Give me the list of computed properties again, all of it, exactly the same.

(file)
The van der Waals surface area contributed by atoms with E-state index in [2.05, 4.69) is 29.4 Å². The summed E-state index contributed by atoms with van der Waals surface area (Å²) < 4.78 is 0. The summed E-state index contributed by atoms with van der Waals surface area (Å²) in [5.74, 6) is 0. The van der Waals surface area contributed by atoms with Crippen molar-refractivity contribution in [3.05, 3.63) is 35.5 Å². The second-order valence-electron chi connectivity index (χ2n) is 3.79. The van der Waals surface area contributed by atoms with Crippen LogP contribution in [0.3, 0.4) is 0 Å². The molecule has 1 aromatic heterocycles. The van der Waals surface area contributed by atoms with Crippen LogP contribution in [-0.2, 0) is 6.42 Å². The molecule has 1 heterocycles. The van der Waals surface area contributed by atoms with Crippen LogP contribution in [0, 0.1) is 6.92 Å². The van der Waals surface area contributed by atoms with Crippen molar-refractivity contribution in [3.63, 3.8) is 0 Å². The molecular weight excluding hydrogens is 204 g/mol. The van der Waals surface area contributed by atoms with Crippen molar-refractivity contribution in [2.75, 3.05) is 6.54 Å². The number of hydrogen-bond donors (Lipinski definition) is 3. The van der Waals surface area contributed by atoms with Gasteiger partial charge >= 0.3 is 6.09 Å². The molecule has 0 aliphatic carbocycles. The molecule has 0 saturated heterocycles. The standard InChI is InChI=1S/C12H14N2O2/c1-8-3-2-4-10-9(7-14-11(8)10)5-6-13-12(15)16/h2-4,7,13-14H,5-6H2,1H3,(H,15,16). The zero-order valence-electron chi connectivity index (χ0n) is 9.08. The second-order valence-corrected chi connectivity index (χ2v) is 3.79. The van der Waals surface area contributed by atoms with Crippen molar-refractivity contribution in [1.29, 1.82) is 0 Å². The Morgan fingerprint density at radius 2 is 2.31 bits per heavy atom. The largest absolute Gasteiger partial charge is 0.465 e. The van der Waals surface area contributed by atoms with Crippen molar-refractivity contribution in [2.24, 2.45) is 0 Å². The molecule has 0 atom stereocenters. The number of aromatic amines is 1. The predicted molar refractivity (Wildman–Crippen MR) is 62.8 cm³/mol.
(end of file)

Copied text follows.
The van der Waals surface area contributed by atoms with E-state index in [2.05, 4.69) is 29.4 Å². The summed E-state index contributed by atoms with van der Waals surface area (Å²) < 4.78 is 0. The summed E-state index contributed by atoms with van der Waals surface area (Å²) in [5.74, 6) is 0. The van der Waals surface area contributed by atoms with Crippen molar-refractivity contribution in [3.05, 3.63) is 35.5 Å². The second-order valence-electron chi connectivity index (χ2n) is 3.79. The van der Waals surface area contributed by atoms with Crippen LogP contribution in [0.3, 0.4) is 0 Å². The molecule has 1 aromatic heterocycles. The van der Waals surface area contributed by atoms with Crippen LogP contribution in [-0.2, 0) is 6.42 Å². The molecule has 1 heterocycles. The van der Waals surface area contributed by atoms with Crippen LogP contribution in [0, 0.1) is 6.92 Å². The van der Waals surface area contributed by atoms with Crippen molar-refractivity contribution in [3.63, 3.8) is 0 Å². The molecular weight excluding hydrogens is 204 g/mol. The van der Waals surface area contributed by atoms with Crippen molar-refractivity contribution in [2.75, 3.05) is 6.54 Å². The number of hydrogen-bond donors (Lipinski definition) is 3. The van der Waals surface area contributed by atoms with Gasteiger partial charge >= 0.3 is 6.09 Å². The molecule has 0 aliphatic carbocycles. The molecule has 0 saturated heterocycles. The standard InChI is InChI=1S/C12H14N2O2/c1-8-3-2-4-10-9(7-14-11(8)10)5-6-13-12(15)16/h2-4,7,13-14H,5-6H2,1H3,(H,15,16). The zero-order valence-electron chi connectivity index (χ0n) is 9.08. The second-order valence-corrected chi connectivity index (χ2v) is 3.79. The van der Waals surface area contributed by atoms with Crippen molar-refractivity contribution in [1.29, 1.82) is 0 Å². The Morgan fingerprint density at radius 2 is 2.31 bits per heavy atom. The largest absolute Gasteiger partial charge is 0.465 e. The van der Waals surface area contributed by atoms with Crippen molar-refractivity contribution in [2.24, 2.45) is 0 Å². The molecule has 0 atom stereocenters. The number of aromatic amines is 1. The predicted molar refractivity (Wildman–Crippen MR) is 62.8 cm³/mol.